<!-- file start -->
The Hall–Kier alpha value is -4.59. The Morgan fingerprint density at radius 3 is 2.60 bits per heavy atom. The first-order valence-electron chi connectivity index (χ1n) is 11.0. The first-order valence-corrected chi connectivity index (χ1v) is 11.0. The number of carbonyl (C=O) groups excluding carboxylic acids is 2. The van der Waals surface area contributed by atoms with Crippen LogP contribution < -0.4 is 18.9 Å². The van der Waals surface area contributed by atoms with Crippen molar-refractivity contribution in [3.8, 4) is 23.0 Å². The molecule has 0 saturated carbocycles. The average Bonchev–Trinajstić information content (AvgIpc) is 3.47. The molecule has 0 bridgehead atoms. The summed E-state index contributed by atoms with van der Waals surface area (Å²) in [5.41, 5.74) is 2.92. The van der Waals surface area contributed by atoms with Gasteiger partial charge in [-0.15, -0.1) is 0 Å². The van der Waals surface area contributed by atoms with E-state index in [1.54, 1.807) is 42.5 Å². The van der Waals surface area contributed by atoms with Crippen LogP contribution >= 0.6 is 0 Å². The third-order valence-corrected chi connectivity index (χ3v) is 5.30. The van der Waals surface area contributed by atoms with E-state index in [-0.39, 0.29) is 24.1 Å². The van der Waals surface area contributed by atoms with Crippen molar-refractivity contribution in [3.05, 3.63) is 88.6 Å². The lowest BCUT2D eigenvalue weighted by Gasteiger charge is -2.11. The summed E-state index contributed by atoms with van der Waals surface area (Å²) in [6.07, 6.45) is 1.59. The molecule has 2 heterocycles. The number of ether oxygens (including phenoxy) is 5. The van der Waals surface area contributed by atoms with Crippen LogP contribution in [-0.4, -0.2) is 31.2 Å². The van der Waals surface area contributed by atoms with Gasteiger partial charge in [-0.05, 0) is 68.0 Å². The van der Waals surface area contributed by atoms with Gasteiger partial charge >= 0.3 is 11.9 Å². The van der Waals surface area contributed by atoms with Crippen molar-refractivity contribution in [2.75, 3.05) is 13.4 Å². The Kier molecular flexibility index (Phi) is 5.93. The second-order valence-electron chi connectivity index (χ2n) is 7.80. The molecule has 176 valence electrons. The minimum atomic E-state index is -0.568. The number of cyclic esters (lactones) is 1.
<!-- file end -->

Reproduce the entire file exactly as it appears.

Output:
The Hall–Kier alpha value is -4.59. The Morgan fingerprint density at radius 3 is 2.60 bits per heavy atom. The first-order valence-electron chi connectivity index (χ1n) is 11.0. The first-order valence-corrected chi connectivity index (χ1v) is 11.0. The number of carbonyl (C=O) groups excluding carboxylic acids is 2. The van der Waals surface area contributed by atoms with Crippen LogP contribution < -0.4 is 18.9 Å². The van der Waals surface area contributed by atoms with Crippen molar-refractivity contribution in [3.8, 4) is 23.0 Å². The molecule has 0 saturated carbocycles. The average Bonchev–Trinajstić information content (AvgIpc) is 3.47. The molecule has 0 bridgehead atoms. The summed E-state index contributed by atoms with van der Waals surface area (Å²) in [5.41, 5.74) is 2.92. The van der Waals surface area contributed by atoms with Gasteiger partial charge in [-0.15, -0.1) is 0 Å². The van der Waals surface area contributed by atoms with E-state index in [1.54, 1.807) is 42.5 Å². The van der Waals surface area contributed by atoms with Crippen LogP contribution >= 0.6 is 0 Å². The third-order valence-corrected chi connectivity index (χ3v) is 5.30. The van der Waals surface area contributed by atoms with E-state index in [-0.39, 0.29) is 24.1 Å². The van der Waals surface area contributed by atoms with Crippen molar-refractivity contribution in [3.05, 3.63) is 88.6 Å². The lowest BCUT2D eigenvalue weighted by Gasteiger charge is -2.11. The summed E-state index contributed by atoms with van der Waals surface area (Å²) in [6.07, 6.45) is 1.59. The molecule has 2 heterocycles. The number of ether oxygens (including phenoxy) is 5. The van der Waals surface area contributed by atoms with Crippen LogP contribution in [-0.4, -0.2) is 31.2 Å². The van der Waals surface area contributed by atoms with Gasteiger partial charge in [-0.05, 0) is 68.0 Å². The van der Waals surface area contributed by atoms with Gasteiger partial charge >= 0.3 is 11.9 Å². The van der Waals surface area contributed by atoms with Crippen molar-refractivity contribution in [2.75, 3.05) is 13.4 Å². The Kier molecular flexibility index (Phi) is 5.93. The second-order valence-electron chi connectivity index (χ2n) is 7.80. The molecule has 176 valence electrons. The minimum atomic E-state index is -0.568. The number of cyclic esters (lactones) is 1.